“Shipment Received Package Acceptance Pending”: Here Is What It Means!
USPS is one of the largest postal services in the US, recording a parcel volume of around 7.…
“Necessity is the mother of invention.” — Plato What was true for Plato holds true in modern history as well. Consider these examples of innovations arising from various challenges and needs.
• Like millions of students sent home abruptly from college due to COVID-19, Isaac Newton, too, was sent home on account of the bubonic plague. While on his mother’s farm, Newton was left to educate himself. He approved to be an adept teacher and student rolled into one, as he developed the principles of calculus as well as the theories of gravity and motion during that time. Not bad!
• Computers took root during WWII when the U.S. military needed to accelerate ballistic research. That necessity birthed ENIAC (Electronic Numerical Integrator and Computer), the very first programmable general-purpose electronic digital computer, a.k.a. the “Giant Brain,” paving the way for today’s sophisticated computing technology.
• When Prohibition increased the need for quick getaways by bootleggers, car mechanics got to work figuring out how to modify engines for high performance. Cars emerged from that era far faster than their predecessors, and one Prohibition-era mechanic in Daytona, Florida set up a formal race for these souped-up cars. NASCAR was born!
In a similar vein, the necessities of COVID-19 have ushered in innovations in various sectors, including delivery. Here are five advances in delivery practices and technologies that we believe will outlive the pandemic.
Many mailrooms in America are still using hardware in the form of barcode scanners, but that can lead to a raft of problems and inefficiencies. Even the best scanners on the market are error-prone and temperamental, and there’s always the problem of items that make their way into the mailroom without a bar code (or multiple bar codes from multiple carriers).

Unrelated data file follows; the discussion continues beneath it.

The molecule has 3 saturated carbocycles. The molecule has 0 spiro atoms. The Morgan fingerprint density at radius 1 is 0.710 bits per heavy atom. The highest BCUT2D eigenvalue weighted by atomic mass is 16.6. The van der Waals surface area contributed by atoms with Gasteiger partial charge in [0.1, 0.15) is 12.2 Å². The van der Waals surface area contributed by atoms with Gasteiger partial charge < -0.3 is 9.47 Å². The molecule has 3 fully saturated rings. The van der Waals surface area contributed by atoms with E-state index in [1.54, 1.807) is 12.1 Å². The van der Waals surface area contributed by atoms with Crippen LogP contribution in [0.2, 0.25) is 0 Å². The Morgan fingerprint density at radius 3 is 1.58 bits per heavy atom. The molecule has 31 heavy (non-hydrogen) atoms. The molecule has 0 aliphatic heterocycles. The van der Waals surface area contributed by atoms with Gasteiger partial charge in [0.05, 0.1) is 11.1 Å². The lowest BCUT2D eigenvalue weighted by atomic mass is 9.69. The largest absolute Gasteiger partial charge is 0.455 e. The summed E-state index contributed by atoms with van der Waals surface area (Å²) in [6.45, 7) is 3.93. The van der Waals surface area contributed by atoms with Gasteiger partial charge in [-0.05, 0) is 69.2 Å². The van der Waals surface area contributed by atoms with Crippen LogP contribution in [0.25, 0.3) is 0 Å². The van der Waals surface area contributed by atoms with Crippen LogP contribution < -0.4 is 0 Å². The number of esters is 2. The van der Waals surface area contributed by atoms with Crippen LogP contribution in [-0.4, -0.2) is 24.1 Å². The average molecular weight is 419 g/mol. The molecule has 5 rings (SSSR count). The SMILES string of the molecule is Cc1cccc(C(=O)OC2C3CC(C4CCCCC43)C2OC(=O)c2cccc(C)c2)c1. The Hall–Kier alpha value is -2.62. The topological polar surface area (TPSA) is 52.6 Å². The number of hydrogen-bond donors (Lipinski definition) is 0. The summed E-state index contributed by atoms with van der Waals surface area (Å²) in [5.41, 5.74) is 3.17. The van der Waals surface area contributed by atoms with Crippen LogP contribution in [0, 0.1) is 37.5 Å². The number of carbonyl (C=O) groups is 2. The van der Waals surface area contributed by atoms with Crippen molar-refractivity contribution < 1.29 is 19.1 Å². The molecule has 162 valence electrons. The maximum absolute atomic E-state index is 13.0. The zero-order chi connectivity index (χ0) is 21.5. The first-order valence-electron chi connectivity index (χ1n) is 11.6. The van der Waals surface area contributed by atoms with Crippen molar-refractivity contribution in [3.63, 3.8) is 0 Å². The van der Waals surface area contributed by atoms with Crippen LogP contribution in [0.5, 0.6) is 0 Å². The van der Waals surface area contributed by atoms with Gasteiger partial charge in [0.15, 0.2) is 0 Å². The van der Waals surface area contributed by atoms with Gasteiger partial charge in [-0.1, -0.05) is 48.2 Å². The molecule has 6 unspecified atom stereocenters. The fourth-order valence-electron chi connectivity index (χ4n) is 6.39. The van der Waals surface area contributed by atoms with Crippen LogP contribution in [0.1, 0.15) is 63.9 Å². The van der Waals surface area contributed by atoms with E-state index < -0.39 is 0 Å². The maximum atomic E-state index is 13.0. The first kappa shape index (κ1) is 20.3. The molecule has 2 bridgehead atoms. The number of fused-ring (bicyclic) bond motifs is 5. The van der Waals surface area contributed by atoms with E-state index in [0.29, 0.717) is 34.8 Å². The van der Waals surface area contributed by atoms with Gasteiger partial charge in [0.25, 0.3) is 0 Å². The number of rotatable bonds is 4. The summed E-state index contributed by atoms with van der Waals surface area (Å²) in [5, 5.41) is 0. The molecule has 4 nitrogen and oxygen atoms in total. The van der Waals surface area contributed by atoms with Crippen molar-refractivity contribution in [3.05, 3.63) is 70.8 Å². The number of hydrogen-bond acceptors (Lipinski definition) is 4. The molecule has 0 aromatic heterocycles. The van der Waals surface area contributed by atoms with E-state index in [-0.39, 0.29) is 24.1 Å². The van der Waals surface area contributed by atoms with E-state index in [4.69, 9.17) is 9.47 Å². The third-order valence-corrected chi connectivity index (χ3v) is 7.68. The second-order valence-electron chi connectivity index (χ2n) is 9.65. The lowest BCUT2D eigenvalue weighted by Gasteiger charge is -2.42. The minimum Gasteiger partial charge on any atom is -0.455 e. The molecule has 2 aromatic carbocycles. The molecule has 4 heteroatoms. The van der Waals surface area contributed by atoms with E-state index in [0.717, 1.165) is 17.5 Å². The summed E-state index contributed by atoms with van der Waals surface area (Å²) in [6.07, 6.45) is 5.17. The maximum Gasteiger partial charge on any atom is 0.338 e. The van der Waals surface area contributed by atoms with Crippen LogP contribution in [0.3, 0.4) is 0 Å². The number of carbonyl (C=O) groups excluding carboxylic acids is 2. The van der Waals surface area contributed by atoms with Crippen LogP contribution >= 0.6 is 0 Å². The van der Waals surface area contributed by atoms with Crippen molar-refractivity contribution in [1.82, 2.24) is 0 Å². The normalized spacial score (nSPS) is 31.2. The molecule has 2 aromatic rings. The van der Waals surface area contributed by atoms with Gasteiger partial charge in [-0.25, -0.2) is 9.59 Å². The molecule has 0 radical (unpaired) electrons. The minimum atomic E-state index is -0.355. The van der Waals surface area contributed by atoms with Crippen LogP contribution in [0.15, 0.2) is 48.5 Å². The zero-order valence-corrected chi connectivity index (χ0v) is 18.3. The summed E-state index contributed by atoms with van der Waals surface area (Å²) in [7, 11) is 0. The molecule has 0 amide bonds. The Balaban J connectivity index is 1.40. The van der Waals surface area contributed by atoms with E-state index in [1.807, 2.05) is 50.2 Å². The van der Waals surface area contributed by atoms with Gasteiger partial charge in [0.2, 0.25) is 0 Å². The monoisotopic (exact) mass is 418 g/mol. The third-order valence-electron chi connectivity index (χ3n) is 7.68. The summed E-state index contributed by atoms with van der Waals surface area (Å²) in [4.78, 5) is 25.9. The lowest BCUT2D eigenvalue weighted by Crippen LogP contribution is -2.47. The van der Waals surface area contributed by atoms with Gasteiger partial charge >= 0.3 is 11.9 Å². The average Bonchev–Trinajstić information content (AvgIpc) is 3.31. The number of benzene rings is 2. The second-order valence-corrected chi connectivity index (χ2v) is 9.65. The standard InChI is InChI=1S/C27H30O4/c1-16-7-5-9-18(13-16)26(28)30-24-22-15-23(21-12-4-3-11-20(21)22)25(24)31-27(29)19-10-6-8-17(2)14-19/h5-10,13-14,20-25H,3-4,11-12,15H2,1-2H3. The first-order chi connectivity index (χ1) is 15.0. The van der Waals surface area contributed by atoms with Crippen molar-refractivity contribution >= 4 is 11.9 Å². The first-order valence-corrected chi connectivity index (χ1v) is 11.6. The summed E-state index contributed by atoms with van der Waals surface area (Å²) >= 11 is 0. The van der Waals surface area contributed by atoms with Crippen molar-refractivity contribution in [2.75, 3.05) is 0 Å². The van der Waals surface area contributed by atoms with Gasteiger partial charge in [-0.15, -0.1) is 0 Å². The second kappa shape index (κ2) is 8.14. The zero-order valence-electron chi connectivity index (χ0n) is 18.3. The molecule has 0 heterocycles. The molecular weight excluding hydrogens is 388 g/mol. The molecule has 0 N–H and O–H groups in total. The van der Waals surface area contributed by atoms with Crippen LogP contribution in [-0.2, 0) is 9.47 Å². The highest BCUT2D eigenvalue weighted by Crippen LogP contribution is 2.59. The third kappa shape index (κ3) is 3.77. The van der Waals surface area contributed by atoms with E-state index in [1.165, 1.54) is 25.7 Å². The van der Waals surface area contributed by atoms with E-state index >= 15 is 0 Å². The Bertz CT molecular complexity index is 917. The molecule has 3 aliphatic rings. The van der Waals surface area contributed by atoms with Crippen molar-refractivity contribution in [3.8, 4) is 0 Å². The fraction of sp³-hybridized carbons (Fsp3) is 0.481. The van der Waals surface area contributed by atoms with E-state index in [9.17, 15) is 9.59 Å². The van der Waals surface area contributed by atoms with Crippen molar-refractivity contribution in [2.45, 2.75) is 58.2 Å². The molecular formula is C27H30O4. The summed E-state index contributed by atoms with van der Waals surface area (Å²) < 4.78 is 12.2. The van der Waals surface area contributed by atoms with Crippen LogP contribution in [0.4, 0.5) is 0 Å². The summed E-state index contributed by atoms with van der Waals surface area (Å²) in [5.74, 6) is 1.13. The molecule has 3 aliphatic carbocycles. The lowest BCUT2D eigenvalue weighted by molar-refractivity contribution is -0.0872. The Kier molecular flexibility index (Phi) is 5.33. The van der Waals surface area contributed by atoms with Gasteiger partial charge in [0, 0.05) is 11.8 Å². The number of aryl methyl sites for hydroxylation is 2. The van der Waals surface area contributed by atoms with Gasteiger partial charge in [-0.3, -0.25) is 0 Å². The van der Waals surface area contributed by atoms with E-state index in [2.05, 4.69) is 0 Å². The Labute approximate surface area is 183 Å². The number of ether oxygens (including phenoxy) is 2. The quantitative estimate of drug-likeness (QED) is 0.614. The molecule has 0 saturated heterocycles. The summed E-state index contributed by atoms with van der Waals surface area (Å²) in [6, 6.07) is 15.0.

With deliveries ramping up due to COVID-19, many mailrooms traded out the clumsy bar code scanner for software solutions based on optical character recognition (OCR).
This dramatically increased accuracy and efficiency as processes were enhanced by features like “smart suggestions” (when addresses are only partially legible, the OCR system actually generates suggestions based on relevant data). And unlike the hardware they are replacing, these OCR-based mailroom apps allow for scanning from any location and easy updates of scanning software to keep all parties operating with the latest and greatest technology. Mailroom by PackageX uses the latest OCR technology and helps you scan up to 50 packages in one go.
Contactless delivery pulls human interaction out of the equation—no handing over of packages, no signing on the dotted line to ensure receipt. People associate contactless delivery with greater health and hygiene, and they aren’t likely to back off of that.
In addition to health benefits, there are other perks that will give contactless delivery staying power, such as fraud reduction. Delivery management software can ensure delivery with a photo on the doorstep—or a photo of the package being picked up by the recipient. This helps eliminate fraudulent claims of people not receiving packages (which have been rampant in recent months).